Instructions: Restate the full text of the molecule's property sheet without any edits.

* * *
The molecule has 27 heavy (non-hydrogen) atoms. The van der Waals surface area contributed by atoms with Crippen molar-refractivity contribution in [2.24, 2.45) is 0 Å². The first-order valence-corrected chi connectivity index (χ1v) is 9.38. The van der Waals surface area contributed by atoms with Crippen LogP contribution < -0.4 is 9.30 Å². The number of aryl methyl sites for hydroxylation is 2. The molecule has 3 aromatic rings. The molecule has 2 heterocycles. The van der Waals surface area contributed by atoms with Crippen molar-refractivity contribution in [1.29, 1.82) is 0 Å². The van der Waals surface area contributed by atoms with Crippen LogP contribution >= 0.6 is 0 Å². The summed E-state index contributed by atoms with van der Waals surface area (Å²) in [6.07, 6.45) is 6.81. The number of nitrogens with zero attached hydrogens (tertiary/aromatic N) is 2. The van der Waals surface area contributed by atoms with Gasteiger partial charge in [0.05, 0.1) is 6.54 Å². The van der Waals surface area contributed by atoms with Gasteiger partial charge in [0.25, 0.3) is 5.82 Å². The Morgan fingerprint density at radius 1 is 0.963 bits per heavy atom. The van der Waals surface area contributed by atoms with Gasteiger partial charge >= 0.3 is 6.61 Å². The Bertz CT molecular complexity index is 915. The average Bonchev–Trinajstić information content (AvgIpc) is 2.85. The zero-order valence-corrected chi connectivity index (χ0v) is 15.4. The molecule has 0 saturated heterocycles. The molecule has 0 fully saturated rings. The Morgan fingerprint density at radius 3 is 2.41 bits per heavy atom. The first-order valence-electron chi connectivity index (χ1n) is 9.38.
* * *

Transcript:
The molecule has 27 heavy (non-hydrogen) atoms. The van der Waals surface area contributed by atoms with Crippen molar-refractivity contribution in [2.24, 2.45) is 0 Å². The first-order valence-corrected chi connectivity index (χ1v) is 9.38. The van der Waals surface area contributed by atoms with Crippen LogP contribution < -0.4 is 9.30 Å². The number of aryl methyl sites for hydroxylation is 2. The molecule has 3 aromatic rings. The molecule has 2 heterocycles. The van der Waals surface area contributed by atoms with Crippen molar-refractivity contribution in [1.29, 1.82) is 0 Å². The van der Waals surface area contributed by atoms with Crippen LogP contribution >= 0.6 is 0 Å². The summed E-state index contributed by atoms with van der Waals surface area (Å²) in [6.07, 6.45) is 6.81. The number of nitrogens with zero attached hydrogens (tertiary/aromatic N) is 2. The van der Waals surface area contributed by atoms with Gasteiger partial charge in [0.05, 0.1) is 6.54 Å². The van der Waals surface area contributed by atoms with Gasteiger partial charge in [0.25, 0.3) is 5.82 Å². The Morgan fingerprint density at radius 1 is 0.963 bits per heavy atom. The van der Waals surface area contributed by atoms with Gasteiger partial charge >= 0.3 is 6.61 Å². The Bertz CT molecular complexity index is 915. The average Bonchev–Trinajstić information content (AvgIpc) is 2.85. The zero-order valence-corrected chi connectivity index (χ0v) is 15.4. The molecule has 0 saturated heterocycles. The molecule has 0 fully saturated rings. The Morgan fingerprint density at radius 3 is 2.41 bits per heavy atom. The first-order valence-electron chi connectivity index (χ1n) is 9.38.